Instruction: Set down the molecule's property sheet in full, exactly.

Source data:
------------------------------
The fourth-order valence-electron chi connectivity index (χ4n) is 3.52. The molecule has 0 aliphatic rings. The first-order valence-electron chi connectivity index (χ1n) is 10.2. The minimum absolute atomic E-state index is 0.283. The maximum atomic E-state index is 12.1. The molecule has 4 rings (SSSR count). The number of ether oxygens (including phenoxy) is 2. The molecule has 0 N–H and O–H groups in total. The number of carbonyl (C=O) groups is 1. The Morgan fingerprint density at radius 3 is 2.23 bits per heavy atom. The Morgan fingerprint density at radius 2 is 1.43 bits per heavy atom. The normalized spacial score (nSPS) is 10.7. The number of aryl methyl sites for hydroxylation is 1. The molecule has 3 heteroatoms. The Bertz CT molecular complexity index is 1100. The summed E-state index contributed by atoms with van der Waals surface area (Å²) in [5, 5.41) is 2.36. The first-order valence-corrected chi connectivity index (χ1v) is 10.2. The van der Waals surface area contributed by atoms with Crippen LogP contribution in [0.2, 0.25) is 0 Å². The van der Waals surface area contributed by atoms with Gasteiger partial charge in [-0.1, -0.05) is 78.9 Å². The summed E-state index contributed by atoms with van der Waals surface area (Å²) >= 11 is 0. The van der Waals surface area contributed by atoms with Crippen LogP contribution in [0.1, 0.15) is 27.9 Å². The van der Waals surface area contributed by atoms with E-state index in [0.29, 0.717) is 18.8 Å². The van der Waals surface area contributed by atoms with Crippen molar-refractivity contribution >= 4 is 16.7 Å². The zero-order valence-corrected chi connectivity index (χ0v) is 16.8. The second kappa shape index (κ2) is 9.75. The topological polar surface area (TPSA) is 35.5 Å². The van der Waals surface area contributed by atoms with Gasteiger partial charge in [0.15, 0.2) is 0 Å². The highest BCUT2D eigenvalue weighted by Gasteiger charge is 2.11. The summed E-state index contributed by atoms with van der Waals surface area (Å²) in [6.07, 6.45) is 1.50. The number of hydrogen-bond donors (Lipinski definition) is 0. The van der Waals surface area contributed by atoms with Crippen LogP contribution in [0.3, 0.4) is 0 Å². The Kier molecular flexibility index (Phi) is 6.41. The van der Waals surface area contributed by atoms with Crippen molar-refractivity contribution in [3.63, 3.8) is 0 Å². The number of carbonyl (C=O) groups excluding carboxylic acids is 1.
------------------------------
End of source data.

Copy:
The fourth-order valence-electron chi connectivity index (χ4n) is 3.52. The molecule has 0 aliphatic rings. The first-order valence-electron chi connectivity index (χ1n) is 10.2. The minimum absolute atomic E-state index is 0.283. The maximum atomic E-state index is 12.1. The molecule has 4 rings (SSSR count). The number of ether oxygens (including phenoxy) is 2. The molecule has 0 N–H and O–H groups in total. The number of carbonyl (C=O) groups is 1. The Morgan fingerprint density at radius 3 is 2.23 bits per heavy atom. The Morgan fingerprint density at radius 2 is 1.43 bits per heavy atom. The normalized spacial score (nSPS) is 10.7. The number of aryl methyl sites for hydroxylation is 1. The molecule has 3 heteroatoms. The Bertz CT molecular complexity index is 1100. The summed E-state index contributed by atoms with van der Waals surface area (Å²) in [5, 5.41) is 2.36. The first-order valence-corrected chi connectivity index (χ1v) is 10.2. The van der Waals surface area contributed by atoms with Crippen LogP contribution in [0.2, 0.25) is 0 Å². The van der Waals surface area contributed by atoms with Gasteiger partial charge in [-0.1, -0.05) is 78.9 Å². The summed E-state index contributed by atoms with van der Waals surface area (Å²) >= 11 is 0. The van der Waals surface area contributed by atoms with Crippen LogP contribution in [0.1, 0.15) is 27.9 Å². The van der Waals surface area contributed by atoms with E-state index in [0.29, 0.717) is 18.8 Å². The van der Waals surface area contributed by atoms with Crippen molar-refractivity contribution >= 4 is 16.7 Å². The zero-order valence-corrected chi connectivity index (χ0v) is 16.8. The second kappa shape index (κ2) is 9.75. The topological polar surface area (TPSA) is 35.5 Å². The van der Waals surface area contributed by atoms with Gasteiger partial charge in [0.15, 0.2) is 0 Å². The highest BCUT2D eigenvalue weighted by Gasteiger charge is 2.11. The summed E-state index contributed by atoms with van der Waals surface area (Å²) in [6.07, 6.45) is 1.50. The number of hydrogen-bond donors (Lipinski definition) is 0. The van der Waals surface area contributed by atoms with Crippen LogP contribution in [0.3, 0.4) is 0 Å². The Kier molecular flexibility index (Phi) is 6.41. The van der Waals surface area contributed by atoms with Crippen molar-refractivity contribution in [3.63, 3.8) is 0 Å². The number of carbonyl (C=O) groups excluding carboxylic acids is 1.